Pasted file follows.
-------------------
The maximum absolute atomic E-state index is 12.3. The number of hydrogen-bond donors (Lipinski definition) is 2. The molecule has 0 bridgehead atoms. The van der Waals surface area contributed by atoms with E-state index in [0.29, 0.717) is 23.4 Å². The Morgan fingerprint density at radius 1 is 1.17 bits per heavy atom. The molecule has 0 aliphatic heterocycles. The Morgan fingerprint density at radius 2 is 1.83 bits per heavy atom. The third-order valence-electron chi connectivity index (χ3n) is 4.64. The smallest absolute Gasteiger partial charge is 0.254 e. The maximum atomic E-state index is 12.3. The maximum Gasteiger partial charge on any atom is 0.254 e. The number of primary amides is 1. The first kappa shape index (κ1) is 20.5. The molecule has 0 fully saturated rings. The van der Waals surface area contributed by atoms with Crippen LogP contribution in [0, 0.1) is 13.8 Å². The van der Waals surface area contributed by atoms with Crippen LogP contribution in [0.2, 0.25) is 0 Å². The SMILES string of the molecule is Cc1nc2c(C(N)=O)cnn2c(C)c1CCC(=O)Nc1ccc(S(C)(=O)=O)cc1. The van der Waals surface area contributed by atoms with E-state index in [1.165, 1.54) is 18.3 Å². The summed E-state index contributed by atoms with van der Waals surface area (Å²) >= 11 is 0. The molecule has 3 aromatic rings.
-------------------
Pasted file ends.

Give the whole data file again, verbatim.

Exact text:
The maximum absolute atomic E-state index is 12.3. The number of hydrogen-bond donors (Lipinski definition) is 2. The molecule has 0 bridgehead atoms. The van der Waals surface area contributed by atoms with E-state index in [0.29, 0.717) is 23.4 Å². The Morgan fingerprint density at radius 1 is 1.17 bits per heavy atom. The molecule has 0 aliphatic heterocycles. The Morgan fingerprint density at radius 2 is 1.83 bits per heavy atom. The third-order valence-electron chi connectivity index (χ3n) is 4.64. The smallest absolute Gasteiger partial charge is 0.254 e. The maximum atomic E-state index is 12.3. The maximum Gasteiger partial charge on any atom is 0.254 e. The number of primary amides is 1. The first kappa shape index (κ1) is 20.5. The molecule has 0 fully saturated rings. The van der Waals surface area contributed by atoms with Crippen LogP contribution in [0, 0.1) is 13.8 Å². The van der Waals surface area contributed by atoms with Crippen LogP contribution in [0.2, 0.25) is 0 Å². The SMILES string of the molecule is Cc1nc2c(C(N)=O)cnn2c(C)c1CCC(=O)Nc1ccc(S(C)(=O)=O)cc1. The van der Waals surface area contributed by atoms with E-state index in [1.165, 1.54) is 18.3 Å². The summed E-state index contributed by atoms with van der Waals surface area (Å²) >= 11 is 0. The molecule has 3 aromatic rings.